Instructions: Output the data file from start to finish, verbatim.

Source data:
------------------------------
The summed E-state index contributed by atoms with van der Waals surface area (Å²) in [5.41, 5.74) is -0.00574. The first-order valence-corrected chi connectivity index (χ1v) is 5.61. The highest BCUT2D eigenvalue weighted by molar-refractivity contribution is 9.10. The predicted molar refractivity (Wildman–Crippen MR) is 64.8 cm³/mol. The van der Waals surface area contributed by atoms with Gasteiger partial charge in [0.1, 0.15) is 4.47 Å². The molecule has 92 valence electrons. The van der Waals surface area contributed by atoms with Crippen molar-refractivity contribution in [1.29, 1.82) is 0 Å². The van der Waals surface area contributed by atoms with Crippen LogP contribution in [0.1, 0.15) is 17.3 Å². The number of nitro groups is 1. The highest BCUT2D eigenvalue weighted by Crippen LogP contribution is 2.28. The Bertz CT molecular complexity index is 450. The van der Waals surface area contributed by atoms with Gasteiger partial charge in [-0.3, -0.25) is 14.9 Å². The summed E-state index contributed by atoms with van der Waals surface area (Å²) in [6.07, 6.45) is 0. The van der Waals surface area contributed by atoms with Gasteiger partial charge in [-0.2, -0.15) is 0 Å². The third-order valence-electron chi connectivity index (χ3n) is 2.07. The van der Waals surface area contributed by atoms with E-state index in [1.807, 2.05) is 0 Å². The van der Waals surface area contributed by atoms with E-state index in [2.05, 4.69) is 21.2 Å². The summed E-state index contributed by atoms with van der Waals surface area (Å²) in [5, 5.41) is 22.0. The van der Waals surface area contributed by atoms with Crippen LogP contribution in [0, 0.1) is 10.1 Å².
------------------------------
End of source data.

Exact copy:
The summed E-state index contributed by atoms with van der Waals surface area (Å²) in [5.41, 5.74) is -0.00574. The first-order valence-corrected chi connectivity index (χ1v) is 5.61. The highest BCUT2D eigenvalue weighted by molar-refractivity contribution is 9.10. The predicted molar refractivity (Wildman–Crippen MR) is 64.8 cm³/mol. The van der Waals surface area contributed by atoms with Gasteiger partial charge in [0.1, 0.15) is 4.47 Å². The molecule has 92 valence electrons. The van der Waals surface area contributed by atoms with Crippen molar-refractivity contribution in [1.29, 1.82) is 0 Å². The van der Waals surface area contributed by atoms with Crippen LogP contribution in [0.1, 0.15) is 17.3 Å². The number of nitro groups is 1. The highest BCUT2D eigenvalue weighted by Crippen LogP contribution is 2.28. The Bertz CT molecular complexity index is 450. The van der Waals surface area contributed by atoms with Gasteiger partial charge in [-0.3, -0.25) is 14.9 Å². The summed E-state index contributed by atoms with van der Waals surface area (Å²) in [6.07, 6.45) is 0. The van der Waals surface area contributed by atoms with Gasteiger partial charge in [-0.2, -0.15) is 0 Å². The third-order valence-electron chi connectivity index (χ3n) is 2.07. The van der Waals surface area contributed by atoms with E-state index in [1.807, 2.05) is 0 Å². The van der Waals surface area contributed by atoms with E-state index in [2.05, 4.69) is 21.2 Å². The summed E-state index contributed by atoms with van der Waals surface area (Å²) in [5, 5.41) is 22.0. The van der Waals surface area contributed by atoms with Crippen LogP contribution in [0, 0.1) is 10.1 Å².